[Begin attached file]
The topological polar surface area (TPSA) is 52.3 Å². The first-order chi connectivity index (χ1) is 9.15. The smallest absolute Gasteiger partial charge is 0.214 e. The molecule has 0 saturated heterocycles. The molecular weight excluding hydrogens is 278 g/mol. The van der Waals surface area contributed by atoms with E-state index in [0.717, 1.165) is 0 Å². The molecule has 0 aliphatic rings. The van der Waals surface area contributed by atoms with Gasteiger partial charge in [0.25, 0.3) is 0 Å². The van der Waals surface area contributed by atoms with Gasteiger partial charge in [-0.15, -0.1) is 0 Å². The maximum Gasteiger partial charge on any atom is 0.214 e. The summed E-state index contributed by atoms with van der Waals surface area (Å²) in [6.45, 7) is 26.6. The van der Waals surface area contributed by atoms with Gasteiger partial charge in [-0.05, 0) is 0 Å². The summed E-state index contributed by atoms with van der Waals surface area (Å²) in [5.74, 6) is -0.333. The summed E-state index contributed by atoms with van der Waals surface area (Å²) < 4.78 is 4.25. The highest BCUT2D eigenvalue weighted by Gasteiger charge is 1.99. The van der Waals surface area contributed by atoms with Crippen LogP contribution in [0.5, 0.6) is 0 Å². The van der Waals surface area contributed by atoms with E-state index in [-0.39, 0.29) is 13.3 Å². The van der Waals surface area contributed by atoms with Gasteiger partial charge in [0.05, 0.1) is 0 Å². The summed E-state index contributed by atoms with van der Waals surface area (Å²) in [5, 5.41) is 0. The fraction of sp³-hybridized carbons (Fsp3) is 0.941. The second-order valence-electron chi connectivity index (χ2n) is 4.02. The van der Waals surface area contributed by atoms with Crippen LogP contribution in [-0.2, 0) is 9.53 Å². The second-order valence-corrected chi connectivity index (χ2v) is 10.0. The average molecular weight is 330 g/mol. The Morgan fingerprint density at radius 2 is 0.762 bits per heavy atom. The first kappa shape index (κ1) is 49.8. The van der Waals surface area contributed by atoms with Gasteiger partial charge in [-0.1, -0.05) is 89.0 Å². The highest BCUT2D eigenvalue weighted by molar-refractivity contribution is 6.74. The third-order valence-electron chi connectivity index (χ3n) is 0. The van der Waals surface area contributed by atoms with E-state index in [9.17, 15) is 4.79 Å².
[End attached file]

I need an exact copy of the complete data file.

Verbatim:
The topological polar surface area (TPSA) is 52.3 Å². The first-order chi connectivity index (χ1) is 9.15. The smallest absolute Gasteiger partial charge is 0.214 e. The molecule has 0 saturated heterocycles. The molecular weight excluding hydrogens is 278 g/mol. The van der Waals surface area contributed by atoms with E-state index in [0.717, 1.165) is 0 Å². The molecule has 0 aliphatic rings. The van der Waals surface area contributed by atoms with Gasteiger partial charge in [0.25, 0.3) is 0 Å². The van der Waals surface area contributed by atoms with Gasteiger partial charge in [-0.15, -0.1) is 0 Å². The maximum Gasteiger partial charge on any atom is 0.214 e. The summed E-state index contributed by atoms with van der Waals surface area (Å²) in [6.45, 7) is 26.6. The van der Waals surface area contributed by atoms with Gasteiger partial charge in [-0.05, 0) is 0 Å². The summed E-state index contributed by atoms with van der Waals surface area (Å²) in [5.74, 6) is -0.333. The summed E-state index contributed by atoms with van der Waals surface area (Å²) < 4.78 is 4.25. The highest BCUT2D eigenvalue weighted by Gasteiger charge is 1.99. The van der Waals surface area contributed by atoms with Crippen LogP contribution in [0.5, 0.6) is 0 Å². The van der Waals surface area contributed by atoms with E-state index in [-0.39, 0.29) is 13.3 Å². The van der Waals surface area contributed by atoms with Gasteiger partial charge in [0.05, 0.1) is 0 Å². The summed E-state index contributed by atoms with van der Waals surface area (Å²) in [5, 5.41) is 0. The fraction of sp³-hybridized carbons (Fsp3) is 0.941. The second-order valence-electron chi connectivity index (χ2n) is 4.02. The van der Waals surface area contributed by atoms with Crippen LogP contribution in [-0.2, 0) is 9.53 Å². The second-order valence-corrected chi connectivity index (χ2v) is 10.0. The average molecular weight is 330 g/mol. The Morgan fingerprint density at radius 2 is 0.762 bits per heavy atom. The first kappa shape index (κ1) is 49.8. The van der Waals surface area contributed by atoms with Gasteiger partial charge in [-0.1, -0.05) is 89.0 Å². The highest BCUT2D eigenvalue weighted by molar-refractivity contribution is 6.74. The third-order valence-electron chi connectivity index (χ3n) is 0. The van der Waals surface area contributed by atoms with E-state index in [9.17, 15) is 4.79 Å².